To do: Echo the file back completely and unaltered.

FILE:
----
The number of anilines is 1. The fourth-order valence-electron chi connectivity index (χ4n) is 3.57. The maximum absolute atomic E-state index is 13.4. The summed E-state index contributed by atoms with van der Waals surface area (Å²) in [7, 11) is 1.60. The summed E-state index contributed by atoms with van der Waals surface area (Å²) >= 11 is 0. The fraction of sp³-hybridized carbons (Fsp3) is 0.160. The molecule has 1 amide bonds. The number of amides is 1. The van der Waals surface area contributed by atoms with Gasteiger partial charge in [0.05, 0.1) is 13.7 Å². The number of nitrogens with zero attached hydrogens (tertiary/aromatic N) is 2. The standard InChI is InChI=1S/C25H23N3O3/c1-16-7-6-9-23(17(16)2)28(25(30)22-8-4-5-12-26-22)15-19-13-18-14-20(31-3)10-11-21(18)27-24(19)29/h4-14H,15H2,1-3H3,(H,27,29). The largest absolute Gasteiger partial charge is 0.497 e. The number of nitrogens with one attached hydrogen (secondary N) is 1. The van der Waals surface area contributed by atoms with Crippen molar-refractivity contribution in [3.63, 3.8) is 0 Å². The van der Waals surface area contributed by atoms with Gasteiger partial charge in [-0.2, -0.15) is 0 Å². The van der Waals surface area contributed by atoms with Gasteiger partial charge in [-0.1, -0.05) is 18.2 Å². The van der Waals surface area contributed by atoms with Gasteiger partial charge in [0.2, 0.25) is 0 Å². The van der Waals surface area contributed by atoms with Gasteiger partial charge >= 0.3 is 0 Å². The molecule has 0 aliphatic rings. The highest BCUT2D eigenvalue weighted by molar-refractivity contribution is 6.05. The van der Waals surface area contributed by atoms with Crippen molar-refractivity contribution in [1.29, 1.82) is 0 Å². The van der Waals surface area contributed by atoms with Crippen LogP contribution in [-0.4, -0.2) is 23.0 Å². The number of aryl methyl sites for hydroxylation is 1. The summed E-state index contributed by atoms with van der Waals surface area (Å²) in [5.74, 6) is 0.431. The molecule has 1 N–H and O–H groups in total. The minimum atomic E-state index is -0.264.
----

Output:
The number of anilines is 1. The fourth-order valence-electron chi connectivity index (χ4n) is 3.57. The maximum absolute atomic E-state index is 13.4. The summed E-state index contributed by atoms with van der Waals surface area (Å²) in [7, 11) is 1.60. The summed E-state index contributed by atoms with van der Waals surface area (Å²) >= 11 is 0. The fraction of sp³-hybridized carbons (Fsp3) is 0.160. The molecule has 1 amide bonds. The number of amides is 1. The van der Waals surface area contributed by atoms with Gasteiger partial charge in [0.05, 0.1) is 13.7 Å². The number of nitrogens with zero attached hydrogens (tertiary/aromatic N) is 2. The standard InChI is InChI=1S/C25H23N3O3/c1-16-7-6-9-23(17(16)2)28(25(30)22-8-4-5-12-26-22)15-19-13-18-14-20(31-3)10-11-21(18)27-24(19)29/h4-14H,15H2,1-3H3,(H,27,29). The largest absolute Gasteiger partial charge is 0.497 e. The number of nitrogens with one attached hydrogen (secondary N) is 1. The van der Waals surface area contributed by atoms with Crippen molar-refractivity contribution in [3.63, 3.8) is 0 Å². The van der Waals surface area contributed by atoms with Gasteiger partial charge in [-0.2, -0.15) is 0 Å². The van der Waals surface area contributed by atoms with Gasteiger partial charge in [-0.1, -0.05) is 18.2 Å². The van der Waals surface area contributed by atoms with Gasteiger partial charge in [0.2, 0.25) is 0 Å². The van der Waals surface area contributed by atoms with Gasteiger partial charge >= 0.3 is 0 Å². The molecule has 0 aliphatic rings. The highest BCUT2D eigenvalue weighted by molar-refractivity contribution is 6.05. The van der Waals surface area contributed by atoms with Crippen molar-refractivity contribution in [1.29, 1.82) is 0 Å². The van der Waals surface area contributed by atoms with Crippen LogP contribution in [-0.4, -0.2) is 23.0 Å². The number of aryl methyl sites for hydroxylation is 1. The summed E-state index contributed by atoms with van der Waals surface area (Å²) in [5.74, 6) is 0.431. The molecule has 1 N–H and O–H groups in total. The minimum atomic E-state index is -0.264.